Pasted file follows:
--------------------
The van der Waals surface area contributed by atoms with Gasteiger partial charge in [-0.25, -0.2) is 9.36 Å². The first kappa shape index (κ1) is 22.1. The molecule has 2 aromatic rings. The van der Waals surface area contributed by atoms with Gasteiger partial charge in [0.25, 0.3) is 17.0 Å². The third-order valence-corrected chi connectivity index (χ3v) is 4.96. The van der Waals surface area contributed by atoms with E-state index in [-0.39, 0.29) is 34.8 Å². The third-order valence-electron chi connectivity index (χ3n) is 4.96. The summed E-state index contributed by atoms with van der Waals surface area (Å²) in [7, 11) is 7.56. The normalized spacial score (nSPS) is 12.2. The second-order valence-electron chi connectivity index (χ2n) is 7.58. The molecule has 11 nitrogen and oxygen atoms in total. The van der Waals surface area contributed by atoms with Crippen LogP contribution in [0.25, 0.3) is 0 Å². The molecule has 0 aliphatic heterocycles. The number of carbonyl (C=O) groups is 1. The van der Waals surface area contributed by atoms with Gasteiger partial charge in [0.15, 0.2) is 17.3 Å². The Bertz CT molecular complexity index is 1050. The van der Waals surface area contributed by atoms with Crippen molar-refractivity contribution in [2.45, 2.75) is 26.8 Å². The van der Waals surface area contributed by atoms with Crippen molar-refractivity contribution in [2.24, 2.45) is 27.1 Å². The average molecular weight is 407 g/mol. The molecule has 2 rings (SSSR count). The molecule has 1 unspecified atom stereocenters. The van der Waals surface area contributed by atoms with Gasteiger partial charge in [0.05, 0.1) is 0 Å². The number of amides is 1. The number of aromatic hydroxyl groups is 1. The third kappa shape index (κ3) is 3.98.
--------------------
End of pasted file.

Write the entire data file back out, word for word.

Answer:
The van der Waals surface area contributed by atoms with Gasteiger partial charge in [-0.25, -0.2) is 9.36 Å². The first kappa shape index (κ1) is 22.1. The molecule has 2 aromatic rings. The van der Waals surface area contributed by atoms with Gasteiger partial charge in [0.25, 0.3) is 17.0 Å². The third-order valence-corrected chi connectivity index (χ3v) is 4.96. The van der Waals surface area contributed by atoms with E-state index in [-0.39, 0.29) is 34.8 Å². The third-order valence-electron chi connectivity index (χ3n) is 4.96. The summed E-state index contributed by atoms with van der Waals surface area (Å²) in [7, 11) is 7.56. The normalized spacial score (nSPS) is 12.2. The second-order valence-electron chi connectivity index (χ2n) is 7.58. The molecule has 11 nitrogen and oxygen atoms in total. The van der Waals surface area contributed by atoms with Crippen LogP contribution in [0.25, 0.3) is 0 Å². The molecule has 0 aliphatic heterocycles. The number of carbonyl (C=O) groups is 1. The van der Waals surface area contributed by atoms with Gasteiger partial charge in [0.15, 0.2) is 17.3 Å². The Bertz CT molecular complexity index is 1050. The van der Waals surface area contributed by atoms with Crippen molar-refractivity contribution in [2.45, 2.75) is 26.8 Å². The van der Waals surface area contributed by atoms with Crippen molar-refractivity contribution in [2.24, 2.45) is 27.1 Å². The average molecular weight is 407 g/mol. The molecule has 2 rings (SSSR count). The molecule has 1 unspecified atom stereocenters. The van der Waals surface area contributed by atoms with Gasteiger partial charge in [0.05, 0.1) is 0 Å². The number of amides is 1. The number of aromatic hydroxyl groups is 1. The third kappa shape index (κ3) is 3.98.